“Haykakan Zhamanak” draws parallels between the October 27, 1999 assassinations in the Armenian parliament and the July attack by radical opposition gunmen on a police station in Yerevan: “Views that there were other people or countries that had brainwashed the gunmen before they stormed the parliament chamber and thus had used them in their own interests are, of course, more than founded. But it is a different matter and does not answer the following question: why did the motivation of the group continue to remain relevant 17 years later? Why were Sasna Tsrer gunmen saying almost the same things after they stormed the police station in Yerevan last summer?”
“Chorrord Ishkhanutyun” compares new Prime Minister Karen Karapetian to a dentist who instead of providing proper dental treatment is going to leave his patient toothless. “At this moment it is difficult to say whether Karapetian will prove a good specialist. He seems to be wearing the right clothes and possessing the right set of instruments. He knows numerous terms. But [like a careless dentist] he only seems to be good at pulling teeth out for the moment,” the paper comments.
“Zhamanak” reports about the Thursday meeting of President Serzh Sarkisian with representatives of the Syrian-Armenian community. “That the situation in Aleppo, where several thousand ethnic Armenians still remain, is extremely heavy has been clear even to those sitting in Yerevan. But it is, in fact, the first time that the Armenian authorities address the matter at this level. Meanwhile, it would perhaps have been a wise thing to do to create some operative headquarters at the presidential administration to deal with the issues of Syrian Armenians,” the daily writes.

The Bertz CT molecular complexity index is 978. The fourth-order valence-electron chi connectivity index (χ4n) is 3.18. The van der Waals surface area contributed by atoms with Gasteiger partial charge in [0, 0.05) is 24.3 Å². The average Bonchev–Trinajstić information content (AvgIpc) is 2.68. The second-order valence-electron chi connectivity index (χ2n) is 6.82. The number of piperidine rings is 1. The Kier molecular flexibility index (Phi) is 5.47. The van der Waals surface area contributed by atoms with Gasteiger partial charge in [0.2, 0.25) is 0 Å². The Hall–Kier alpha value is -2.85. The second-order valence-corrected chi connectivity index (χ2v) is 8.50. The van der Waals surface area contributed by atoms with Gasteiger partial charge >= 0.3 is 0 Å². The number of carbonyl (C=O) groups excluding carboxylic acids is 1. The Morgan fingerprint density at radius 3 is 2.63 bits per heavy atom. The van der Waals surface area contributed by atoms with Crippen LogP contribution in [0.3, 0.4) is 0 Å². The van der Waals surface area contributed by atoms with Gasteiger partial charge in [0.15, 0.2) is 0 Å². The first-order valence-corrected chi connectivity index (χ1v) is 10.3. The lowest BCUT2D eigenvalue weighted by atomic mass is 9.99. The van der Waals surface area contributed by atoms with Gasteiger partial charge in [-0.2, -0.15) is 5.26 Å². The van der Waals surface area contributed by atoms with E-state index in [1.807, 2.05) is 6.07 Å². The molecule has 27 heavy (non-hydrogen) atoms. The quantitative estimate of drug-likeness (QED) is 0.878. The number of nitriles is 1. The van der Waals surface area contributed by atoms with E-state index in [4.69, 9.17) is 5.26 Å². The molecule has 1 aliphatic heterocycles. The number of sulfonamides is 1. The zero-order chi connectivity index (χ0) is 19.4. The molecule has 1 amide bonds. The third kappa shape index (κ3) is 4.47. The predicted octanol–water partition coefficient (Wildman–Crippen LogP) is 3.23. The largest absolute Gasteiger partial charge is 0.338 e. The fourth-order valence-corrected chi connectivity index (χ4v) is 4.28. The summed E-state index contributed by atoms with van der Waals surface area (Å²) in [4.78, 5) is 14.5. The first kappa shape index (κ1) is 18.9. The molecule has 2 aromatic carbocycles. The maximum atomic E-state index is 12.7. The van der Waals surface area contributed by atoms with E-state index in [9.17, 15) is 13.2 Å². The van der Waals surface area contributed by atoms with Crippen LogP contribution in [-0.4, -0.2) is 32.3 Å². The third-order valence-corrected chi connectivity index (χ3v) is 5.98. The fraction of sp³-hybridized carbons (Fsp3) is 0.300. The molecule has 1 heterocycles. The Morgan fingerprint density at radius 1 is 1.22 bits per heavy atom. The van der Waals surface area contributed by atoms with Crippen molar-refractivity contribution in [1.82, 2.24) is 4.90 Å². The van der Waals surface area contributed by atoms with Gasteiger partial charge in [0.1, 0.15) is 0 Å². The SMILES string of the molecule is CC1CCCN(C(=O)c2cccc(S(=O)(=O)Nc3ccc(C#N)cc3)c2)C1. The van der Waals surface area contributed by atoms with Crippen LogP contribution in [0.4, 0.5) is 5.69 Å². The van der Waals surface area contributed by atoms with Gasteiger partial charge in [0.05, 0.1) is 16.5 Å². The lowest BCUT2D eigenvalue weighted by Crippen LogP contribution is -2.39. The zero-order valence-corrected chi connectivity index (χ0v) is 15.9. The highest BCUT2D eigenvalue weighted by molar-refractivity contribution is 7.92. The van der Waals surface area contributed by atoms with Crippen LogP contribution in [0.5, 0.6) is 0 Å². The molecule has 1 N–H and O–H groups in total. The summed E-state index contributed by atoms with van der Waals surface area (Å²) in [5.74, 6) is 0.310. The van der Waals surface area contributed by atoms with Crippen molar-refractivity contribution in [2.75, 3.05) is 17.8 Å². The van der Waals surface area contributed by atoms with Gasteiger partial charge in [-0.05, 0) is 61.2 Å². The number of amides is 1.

“Hraparak” comments on the recent remarks by former controversial governor of Armenia’s Syunik province Surik Khachatrian that he will personally “organize” elections in the southernmost region as a member of the ruling Republican Party. The paper says: “This is exactly what we have been afraid of – that odious Republicans will again take the organization of elections in their hands to ensure votes for the ruling party by means of vote buying, violence, tough guys in the neighborhoods, bribing and intimidating election officials.” The editor of the daily suggests that, therefore, hopes that things will change with the appointment of the new prime minister are “futile”.